I have to admit I emerged from BMA House on 5 June on a bit of a high – more enthusiastic and energised than I had been before. I had just attended a one-day event, organised by the BMA in collaboration with the General Practice Defence Fund (GPDF) and NHS England, aimed at the clinical directors of the nascent primary care networks (PCNs) across England.
Up to this point I had felt quite daunted at the prospect of what lies ahead, having spent the previous few weeks grappling with network agreements, VAT issues and how to get everything done by 1 July, all on top of the busy day job. But the conference was an opportunity to look beyond these issues and see the potential in this new contract, as well as meet and share experiences with fellow clinical directors from around the country.
Whichever angle you look at it from, few can doubt the ambition of NHS England’s policymakers. Your mission, should you choose to accept it, is to form a network of practices, find a willing leader from within to become clinical director, create a written agreement that sets out your structure and decision making that all members support, and then advertise, appoint and employ two completely new members of staff. All by the end of June.
Driving passed the Glastonbury Festival site on my commute to Grove House Surgery in Shepton Mallet where I’m a GP partner, I’ve been fascinated to see how organisers prepare for one of the biggest music festivals in the world. I often reflect on whether GPs have a comparatively monumental task ahead, but without the benefit of any prior experience or an army of helpers.
There is a case to be optimistic, though. GPC chair Dr Richard Vautrey told the conference than the very fact that GPs have risen to the challenge and already formed PCNs around the country in such a short timescale demonstrates to the wider system and the country what general practice is capable of. We should be proud of that. I certainly am.
One of the main positives for me has been the collective goodwill emerging from all corners, both nationally and locally. The very presence of leading figures from the BMA, GPDF and NHS England at the clinical directors’ conference and the fact the event, which was packed with useful content and optional one-on-one career coaching, was organised and delivered without any fee for the participating clinical directors, demonstrates the commitment of these organisations to making PCNs a success.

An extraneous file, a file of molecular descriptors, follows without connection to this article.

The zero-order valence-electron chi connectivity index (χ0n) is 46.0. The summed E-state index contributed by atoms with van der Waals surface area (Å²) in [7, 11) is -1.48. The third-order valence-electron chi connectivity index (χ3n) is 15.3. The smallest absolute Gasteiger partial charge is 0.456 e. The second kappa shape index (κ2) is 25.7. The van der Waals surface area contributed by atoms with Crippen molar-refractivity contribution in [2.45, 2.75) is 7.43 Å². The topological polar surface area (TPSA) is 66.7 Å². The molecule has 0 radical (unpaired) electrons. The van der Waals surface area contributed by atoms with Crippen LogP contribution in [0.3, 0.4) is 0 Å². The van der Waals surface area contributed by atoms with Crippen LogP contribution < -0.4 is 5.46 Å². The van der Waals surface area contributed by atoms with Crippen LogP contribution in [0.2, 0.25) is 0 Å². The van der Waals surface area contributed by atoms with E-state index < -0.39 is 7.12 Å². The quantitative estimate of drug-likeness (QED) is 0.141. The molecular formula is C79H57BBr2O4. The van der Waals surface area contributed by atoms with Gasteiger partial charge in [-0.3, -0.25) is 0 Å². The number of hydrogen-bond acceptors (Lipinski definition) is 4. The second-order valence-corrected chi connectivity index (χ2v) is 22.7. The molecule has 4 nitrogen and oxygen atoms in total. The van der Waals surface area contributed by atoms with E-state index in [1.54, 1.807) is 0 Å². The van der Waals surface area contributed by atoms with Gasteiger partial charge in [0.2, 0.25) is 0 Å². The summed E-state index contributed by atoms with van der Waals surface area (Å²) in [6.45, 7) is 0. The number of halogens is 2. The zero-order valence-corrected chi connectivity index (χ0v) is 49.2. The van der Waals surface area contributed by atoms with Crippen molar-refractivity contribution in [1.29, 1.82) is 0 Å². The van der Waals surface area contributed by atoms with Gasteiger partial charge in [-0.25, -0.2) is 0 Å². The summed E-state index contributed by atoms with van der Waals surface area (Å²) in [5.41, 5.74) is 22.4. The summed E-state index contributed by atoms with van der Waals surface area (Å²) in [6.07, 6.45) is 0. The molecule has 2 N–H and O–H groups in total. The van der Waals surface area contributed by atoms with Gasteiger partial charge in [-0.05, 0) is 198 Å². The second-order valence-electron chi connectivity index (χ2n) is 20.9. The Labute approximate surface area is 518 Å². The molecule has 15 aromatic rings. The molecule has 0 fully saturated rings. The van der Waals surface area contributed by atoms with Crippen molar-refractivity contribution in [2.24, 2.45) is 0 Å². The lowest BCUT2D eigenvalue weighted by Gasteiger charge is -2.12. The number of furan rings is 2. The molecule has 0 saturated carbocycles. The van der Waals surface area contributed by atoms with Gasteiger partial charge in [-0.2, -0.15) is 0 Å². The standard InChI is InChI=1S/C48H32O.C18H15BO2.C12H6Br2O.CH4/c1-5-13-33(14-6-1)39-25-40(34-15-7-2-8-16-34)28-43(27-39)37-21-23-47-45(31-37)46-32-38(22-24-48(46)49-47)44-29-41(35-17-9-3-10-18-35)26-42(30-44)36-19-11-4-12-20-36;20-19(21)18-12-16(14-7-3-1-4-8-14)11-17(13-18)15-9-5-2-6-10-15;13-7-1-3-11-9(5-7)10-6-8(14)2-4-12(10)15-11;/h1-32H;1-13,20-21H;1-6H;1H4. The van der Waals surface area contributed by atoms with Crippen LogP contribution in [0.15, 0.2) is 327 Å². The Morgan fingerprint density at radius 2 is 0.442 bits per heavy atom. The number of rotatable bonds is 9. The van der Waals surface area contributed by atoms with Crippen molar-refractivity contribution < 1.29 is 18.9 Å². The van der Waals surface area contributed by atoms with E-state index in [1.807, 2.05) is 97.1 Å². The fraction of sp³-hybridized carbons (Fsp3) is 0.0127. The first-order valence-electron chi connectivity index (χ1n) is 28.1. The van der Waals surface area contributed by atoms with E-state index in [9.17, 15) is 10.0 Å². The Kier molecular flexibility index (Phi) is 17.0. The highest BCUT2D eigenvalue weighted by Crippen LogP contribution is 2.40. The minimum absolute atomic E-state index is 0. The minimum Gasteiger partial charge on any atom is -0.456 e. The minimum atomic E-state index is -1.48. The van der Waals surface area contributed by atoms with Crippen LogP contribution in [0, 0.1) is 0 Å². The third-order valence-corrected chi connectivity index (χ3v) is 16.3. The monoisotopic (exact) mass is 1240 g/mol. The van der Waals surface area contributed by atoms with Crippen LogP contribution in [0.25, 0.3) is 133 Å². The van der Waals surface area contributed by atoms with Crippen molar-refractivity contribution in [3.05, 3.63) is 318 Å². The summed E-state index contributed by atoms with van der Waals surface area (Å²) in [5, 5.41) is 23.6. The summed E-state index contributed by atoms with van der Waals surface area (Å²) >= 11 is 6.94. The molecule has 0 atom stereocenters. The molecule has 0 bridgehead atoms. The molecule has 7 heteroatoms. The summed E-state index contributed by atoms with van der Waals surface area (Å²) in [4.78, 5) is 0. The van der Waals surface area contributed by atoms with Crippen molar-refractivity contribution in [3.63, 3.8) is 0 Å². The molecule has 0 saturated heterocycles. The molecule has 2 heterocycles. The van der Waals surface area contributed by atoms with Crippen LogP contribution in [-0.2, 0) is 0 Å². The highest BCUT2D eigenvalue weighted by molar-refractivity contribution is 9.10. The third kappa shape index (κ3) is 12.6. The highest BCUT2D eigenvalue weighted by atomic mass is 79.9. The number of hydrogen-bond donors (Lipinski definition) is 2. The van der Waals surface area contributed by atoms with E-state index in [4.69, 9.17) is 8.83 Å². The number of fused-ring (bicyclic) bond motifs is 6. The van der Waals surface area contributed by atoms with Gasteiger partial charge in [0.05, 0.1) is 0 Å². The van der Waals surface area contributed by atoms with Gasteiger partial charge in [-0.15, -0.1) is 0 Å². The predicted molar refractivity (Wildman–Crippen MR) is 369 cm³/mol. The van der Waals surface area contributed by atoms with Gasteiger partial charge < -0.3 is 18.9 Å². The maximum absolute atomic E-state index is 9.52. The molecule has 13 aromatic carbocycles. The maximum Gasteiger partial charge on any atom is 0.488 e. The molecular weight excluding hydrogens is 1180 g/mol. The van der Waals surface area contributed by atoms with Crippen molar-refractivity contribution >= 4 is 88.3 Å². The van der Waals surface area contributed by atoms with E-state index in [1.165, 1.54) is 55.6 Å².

Making general practice sustainable
At a local level in Somerset I feel fortunate that, with the support of a superb LMC, we have developed a sense of comradery and mutual support among the PCN clinical directors. We have social events and active WhatsApp and Slack groups where we’re sharing ideas and challenges, as well as a monthly leadership training programme with the Wellbeing Collective, which has been funded by our CCG.
The new contract is an opportunity for small and isolated primary care teams to start working together to tackle common problems we’ve previously faced alone. With a new collective voice, we will be able to make a stronger case to our CCG or secondary care teams for tailored services that our patients need.
The Additional Roles Reimbursement Scheme – the extra funding that will pay for new roles in primary care over the next five years – will enable us to build a workforce that not only supports our existing teams but allows us develop new innovative ways of working.
In my area this might mean our new network community pharmacist can visit our many frail, elderly patients who are at high risk of falls, spending quality time reviewing medications and reducing poly-pharmacy, freeing up the GPs to concentrate on other equally important work elsewhere in the system.
Innovations like these are the only way we can make primary care more sustainable for the future. The fact that each PCN has flexibility within the contract to come up with and implement their own ideas, rather than top-down changes, means this is an exciting opportunity to make a real and long lasting difference to our patients – and our own working lives.
There are certainly big challenges ahead, but I feel strongly that working through these challenges together is an opportunity to forge stronger relationships within my network, which in turn will help make us a more effective and cohesive ‘team of teams’ going forward.
- Dr Weaver is a GP in Shepton Mallet, Somerset and clinical director of Mendip Primary Care Network